I have a guilty pleasure – Hello Magazine! I got into the habit of buying it to read on the train journey home from Dublin to Kerry in the 1990s and I’ve been buying it ever since. These days I buy it for work – our Hummingbird mum & dads love to sit down and have a flick though it while they wait. As I explain to my hummingbirds, my Hello magazines are research for when I win the Euromillions, so that I can be ready to live the lifestyle!
So what has Hello got to do with being bi-lingual? Well firstly it started life as Spanish publication Hola and it was so successful that they brought out an English version. The British royal family is frequently on the front page and last week little Princess Charlotte was the on the cover of many UK magazines & newspapers as the little tot started her first day at playschool.
The photos were adorable but one article really caught my attention. Apparently, the little princess chats to her nanny in Spanish. Her nanny is Spanish and even though one day it will be Charlotte’s dad & brother that people will be referring to when they say ‘speaking the King’s English’, Charlotte is growing up bi-lingual, even though she really doesn’t need to!
Being bi-lingual has many benefits including:
So isn’t it time that we recognise the benefits of being bilingual in Irish? 2018 is Bliain na Gaeilge, celebrating 125 years of the Irish Language Revival movement through action on five themes: the revival of the language over the last 125 years; the creativity of the language; the vibrancy of the language; the participation of the community; and the value of our Gaeltachtaí.
Currently, I think that too much emphasis is placed in school on reading and writing at an early age, irrespective of what language it is. It becomes a subject to be endured rather than a medium of communication. Like Princess Charlotte, our kids should be able to blabber away in English & Irish (& other languages if possible), seamlessly able to switch from one language to another.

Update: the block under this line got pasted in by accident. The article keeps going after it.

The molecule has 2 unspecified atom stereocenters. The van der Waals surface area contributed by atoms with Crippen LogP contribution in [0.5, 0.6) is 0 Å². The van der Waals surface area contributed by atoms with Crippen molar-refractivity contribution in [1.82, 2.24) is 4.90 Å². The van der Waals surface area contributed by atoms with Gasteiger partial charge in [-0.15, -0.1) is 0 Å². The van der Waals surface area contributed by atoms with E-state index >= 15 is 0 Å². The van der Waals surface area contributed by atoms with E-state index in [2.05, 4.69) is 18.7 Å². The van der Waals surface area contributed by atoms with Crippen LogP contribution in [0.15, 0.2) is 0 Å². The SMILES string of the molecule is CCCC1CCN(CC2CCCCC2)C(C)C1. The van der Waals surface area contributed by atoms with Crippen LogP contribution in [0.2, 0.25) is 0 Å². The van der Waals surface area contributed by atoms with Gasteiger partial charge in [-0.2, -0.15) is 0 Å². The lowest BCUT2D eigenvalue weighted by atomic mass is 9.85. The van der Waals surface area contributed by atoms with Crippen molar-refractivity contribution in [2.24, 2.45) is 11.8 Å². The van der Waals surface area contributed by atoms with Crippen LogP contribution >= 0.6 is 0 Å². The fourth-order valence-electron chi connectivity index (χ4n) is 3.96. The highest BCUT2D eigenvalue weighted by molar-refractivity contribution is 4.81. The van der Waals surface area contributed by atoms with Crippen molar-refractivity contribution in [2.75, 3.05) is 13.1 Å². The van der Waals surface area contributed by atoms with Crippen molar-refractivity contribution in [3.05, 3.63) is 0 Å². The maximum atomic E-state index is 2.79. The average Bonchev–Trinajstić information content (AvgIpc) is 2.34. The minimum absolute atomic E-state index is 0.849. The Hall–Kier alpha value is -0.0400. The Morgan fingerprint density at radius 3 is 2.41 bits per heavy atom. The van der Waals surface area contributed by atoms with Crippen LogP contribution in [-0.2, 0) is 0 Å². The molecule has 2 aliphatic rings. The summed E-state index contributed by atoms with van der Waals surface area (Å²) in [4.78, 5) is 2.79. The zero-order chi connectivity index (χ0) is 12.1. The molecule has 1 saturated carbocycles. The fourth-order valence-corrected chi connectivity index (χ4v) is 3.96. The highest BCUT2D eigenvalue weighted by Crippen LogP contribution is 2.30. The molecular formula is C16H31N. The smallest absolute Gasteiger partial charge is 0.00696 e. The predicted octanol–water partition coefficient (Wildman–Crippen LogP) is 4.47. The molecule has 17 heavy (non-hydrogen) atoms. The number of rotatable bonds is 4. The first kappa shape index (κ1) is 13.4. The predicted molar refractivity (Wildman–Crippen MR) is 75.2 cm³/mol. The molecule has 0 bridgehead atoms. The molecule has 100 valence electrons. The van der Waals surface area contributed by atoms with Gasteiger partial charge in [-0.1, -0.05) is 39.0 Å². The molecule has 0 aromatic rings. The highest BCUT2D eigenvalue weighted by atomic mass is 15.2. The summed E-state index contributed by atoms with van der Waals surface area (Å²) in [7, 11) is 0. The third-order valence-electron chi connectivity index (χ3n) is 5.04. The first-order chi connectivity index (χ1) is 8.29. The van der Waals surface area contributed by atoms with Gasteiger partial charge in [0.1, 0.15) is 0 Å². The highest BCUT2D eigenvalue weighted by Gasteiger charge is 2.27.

Why do we have this need to have our children reading so early, way before they have mastered communicating in a language? We are forcing reading on them, to the extent that many children never read for pleasure.
Once a child is fluent in the spoken word, the written word will be much easier. Being fluent in more than one language means that there are great opportunities to be exposed to other cultures and ideas. Understanding other cultures is the first step to tolerance and acceptance of differences. That is why education is so powerful.
You might read this and agree with me that being bilingual brings many advantages but still ask why we should learn Irish? And I agree, it’s the ‘should’ be that turns people off. Instead I would say, we are Irish so why wouldn’t we want to be able to speak, read & write in our own unique language? After all, oftentimes our language patterns in English mirror the structure of Irish so why not become bi-lingual? Anyway isn’t it impossible not to fall in love with a language that has existed for millennia without having any word for Yes or No!!!